Same-sex spouses in New York who were forced to pay high estate taxes upon the death of their partner will be refunded by the state as a result of the overruling of the Defense of Marriage Act.
Because of DOMA being declared unconstitutional, gay couples are now allowed the same lower tax costs under estate tax laws provided to couples in traditional marriages. Previously, same-sex couples in New York were required to pay thousands more in estate taxes.
The state has yet to release a refund amount.
Edie Windsor of New York was ecstatic when she heard the decision had been made, especially after she was denied a refund by the IRS for $360,000 in estate taxes that she had to pay after her spouse died in 2009.
"I am of course thrilled that I will be getting a refund of the estate tax that I never should have had to pay in the first place," Windsor said. “What makes me even happier, however, is the fact that no other gay person will ever again have to face the indignity of DOMA.”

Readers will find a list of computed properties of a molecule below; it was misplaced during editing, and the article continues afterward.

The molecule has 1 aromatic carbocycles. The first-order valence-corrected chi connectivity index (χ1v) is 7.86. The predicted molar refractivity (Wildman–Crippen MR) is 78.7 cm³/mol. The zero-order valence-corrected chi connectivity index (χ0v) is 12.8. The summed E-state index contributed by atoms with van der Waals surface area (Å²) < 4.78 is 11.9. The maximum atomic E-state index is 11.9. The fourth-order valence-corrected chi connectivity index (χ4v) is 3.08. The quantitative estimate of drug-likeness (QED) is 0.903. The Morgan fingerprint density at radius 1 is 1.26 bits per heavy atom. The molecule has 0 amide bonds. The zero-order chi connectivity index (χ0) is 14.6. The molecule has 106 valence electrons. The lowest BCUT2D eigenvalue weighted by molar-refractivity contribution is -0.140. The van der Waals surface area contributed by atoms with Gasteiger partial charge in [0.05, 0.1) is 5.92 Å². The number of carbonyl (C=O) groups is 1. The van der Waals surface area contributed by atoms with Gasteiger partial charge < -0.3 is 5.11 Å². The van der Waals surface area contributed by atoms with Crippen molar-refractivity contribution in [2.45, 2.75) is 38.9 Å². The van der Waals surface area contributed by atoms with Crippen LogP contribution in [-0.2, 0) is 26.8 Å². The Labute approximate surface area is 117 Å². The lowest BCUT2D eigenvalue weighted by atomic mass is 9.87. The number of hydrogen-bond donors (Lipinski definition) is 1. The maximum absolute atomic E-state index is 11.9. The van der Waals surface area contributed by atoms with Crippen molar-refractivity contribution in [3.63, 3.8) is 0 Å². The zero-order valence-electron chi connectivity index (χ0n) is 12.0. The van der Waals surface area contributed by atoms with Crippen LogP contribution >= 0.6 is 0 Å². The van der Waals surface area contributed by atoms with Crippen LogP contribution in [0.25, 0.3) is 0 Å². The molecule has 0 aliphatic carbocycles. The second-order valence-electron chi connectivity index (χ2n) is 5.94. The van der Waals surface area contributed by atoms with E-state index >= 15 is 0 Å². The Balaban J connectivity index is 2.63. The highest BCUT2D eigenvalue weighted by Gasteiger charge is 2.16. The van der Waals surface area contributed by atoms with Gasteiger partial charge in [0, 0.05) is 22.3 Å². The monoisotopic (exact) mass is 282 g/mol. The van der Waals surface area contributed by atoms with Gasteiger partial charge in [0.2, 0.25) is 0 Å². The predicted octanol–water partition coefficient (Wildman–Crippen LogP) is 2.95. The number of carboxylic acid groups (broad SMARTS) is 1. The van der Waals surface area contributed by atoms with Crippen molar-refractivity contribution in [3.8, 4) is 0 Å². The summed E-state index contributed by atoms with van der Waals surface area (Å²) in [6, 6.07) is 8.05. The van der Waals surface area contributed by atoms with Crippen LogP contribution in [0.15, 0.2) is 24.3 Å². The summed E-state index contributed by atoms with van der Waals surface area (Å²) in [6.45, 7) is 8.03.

Gov. Andrew Cuomo said that the action, which he pushed, is one more step toward justice for people like Windsor, who have faced mounting debt from estate taxes during an already sensitive time of personal lost.
According to the refund regulations, a claim must be filed within three years of the tax return or two years after the tax was overpaid.